Saturday was significantly better. Kevin took me to breakfast at Locus, one of my favourite Vancover restaurants, and we wandered around in the thin crust of snow a bit, talking about our mutual love of Montreal, before I dropped him off at a friend’s place and bussed home. He’s grown from an angry, unpleasant child into someone I am glad to know, for which I am thankful. It spills from me like water in cupped hands, brimming past the edges of our sad memories of childhood, a slow moving river that is going to take some time to get used to.

Then Aleks came over and napped in my bed with the cats for awhile before driving us over to Andrew & Sara‘s for an in-house Molly Lewis concert that was stuffed to with spectacular people. She sang about Myspace and having Stephen Fry’s baby and generally charmed the heck out of everyone and for the first time all week I relaxed. It was wonderful.

Eventually the clever after-party dismantled for a trip to The Whip and though outside it was cold, it was beautiful, with snow, real snow, the dry, enchanting stuff, floating down like feathers after a televised pillow fight. We sparkled up the street, running in bursts then sliding along the frozen road on the flats of our shoes, arms akimbo, all transformed into ten years old. The group splintered at the bisto-bar, breaking off to different tables, mine against the far wall, the kitchen party, with Michael and Andrew and some folks from Seattle. We talked about terrible twitter jokes and a scandalous lot about nothing, but it was as full of odd glory as the weather, if inevitably more silly.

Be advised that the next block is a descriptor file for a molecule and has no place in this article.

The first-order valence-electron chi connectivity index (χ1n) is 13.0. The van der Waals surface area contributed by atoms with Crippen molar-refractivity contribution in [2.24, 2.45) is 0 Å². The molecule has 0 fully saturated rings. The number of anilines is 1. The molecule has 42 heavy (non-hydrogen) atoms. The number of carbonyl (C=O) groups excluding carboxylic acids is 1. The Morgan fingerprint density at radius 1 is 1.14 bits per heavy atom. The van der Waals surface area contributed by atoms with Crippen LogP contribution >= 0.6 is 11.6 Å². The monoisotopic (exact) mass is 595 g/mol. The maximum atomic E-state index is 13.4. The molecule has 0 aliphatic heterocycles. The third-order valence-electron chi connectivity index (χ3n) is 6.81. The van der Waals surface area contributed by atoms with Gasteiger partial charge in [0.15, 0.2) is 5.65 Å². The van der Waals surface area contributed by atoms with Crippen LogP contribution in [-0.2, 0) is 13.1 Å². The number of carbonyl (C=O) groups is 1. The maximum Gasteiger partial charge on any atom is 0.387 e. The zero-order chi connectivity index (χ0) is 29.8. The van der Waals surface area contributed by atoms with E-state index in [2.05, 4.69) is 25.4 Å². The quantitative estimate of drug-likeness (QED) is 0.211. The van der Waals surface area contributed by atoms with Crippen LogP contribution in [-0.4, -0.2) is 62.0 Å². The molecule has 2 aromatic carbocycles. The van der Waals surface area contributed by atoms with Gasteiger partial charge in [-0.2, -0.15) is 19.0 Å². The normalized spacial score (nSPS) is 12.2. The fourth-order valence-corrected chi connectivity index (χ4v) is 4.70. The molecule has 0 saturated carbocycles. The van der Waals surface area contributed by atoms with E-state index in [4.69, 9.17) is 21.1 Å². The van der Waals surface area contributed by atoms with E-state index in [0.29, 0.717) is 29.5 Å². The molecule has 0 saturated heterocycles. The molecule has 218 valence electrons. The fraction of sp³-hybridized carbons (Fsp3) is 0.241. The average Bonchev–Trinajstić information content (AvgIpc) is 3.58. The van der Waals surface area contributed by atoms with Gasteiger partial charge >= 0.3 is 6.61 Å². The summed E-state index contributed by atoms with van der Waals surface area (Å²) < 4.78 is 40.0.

When it was time to go home, we skated down the road again, sliding even farther, whooping with cackling laughter, occasionally colliding, but never remembering to fall. Plans were made, Sherlock mentioned, and I fled down the street, trying and failing to get Andrew with the one tiny snowball I managed to make. S. drove me home, spinning the car down one of the back streets near my apartment, just because he could, with the sort of wicked joy usually reserved for roller coasters and haunted houses, toothless darkness and danger followed by ice-cream in the sun.

on my way to learn pachabel’s canon

  • bOINGbOING: Stamp semaphore as early emoticons (& secret messages).

    I interviewed with a non-profit this morning. Four days a week, Tuesday to Friday, upstairs from a methadone clinic, less than an hour away by bus. I won’t know how it went until the end of the week, when they contact me to say yea or nay, but it seemed to go well. Fingers crossed and all that.

    Speaking of fingers, I cut the nails on my left hand today to better play the guitar. Most people would find that mundane, hardly news, but I am odd about my nails, I keep them sharp and long. It’s potentially only the second time in my adult life I’ve purposefully trimmed them. Now my fingertips feel downright bizarre, as if I’ve done something considerably more drastic. More than that, it feels as if the nerves under the newly bared skin aren’t sure how to fire yet. I find myself flinching away from touch. It helped, though. Although my fingers still feel like the fattest sort of sausages, I’ve been successfully playing some chords.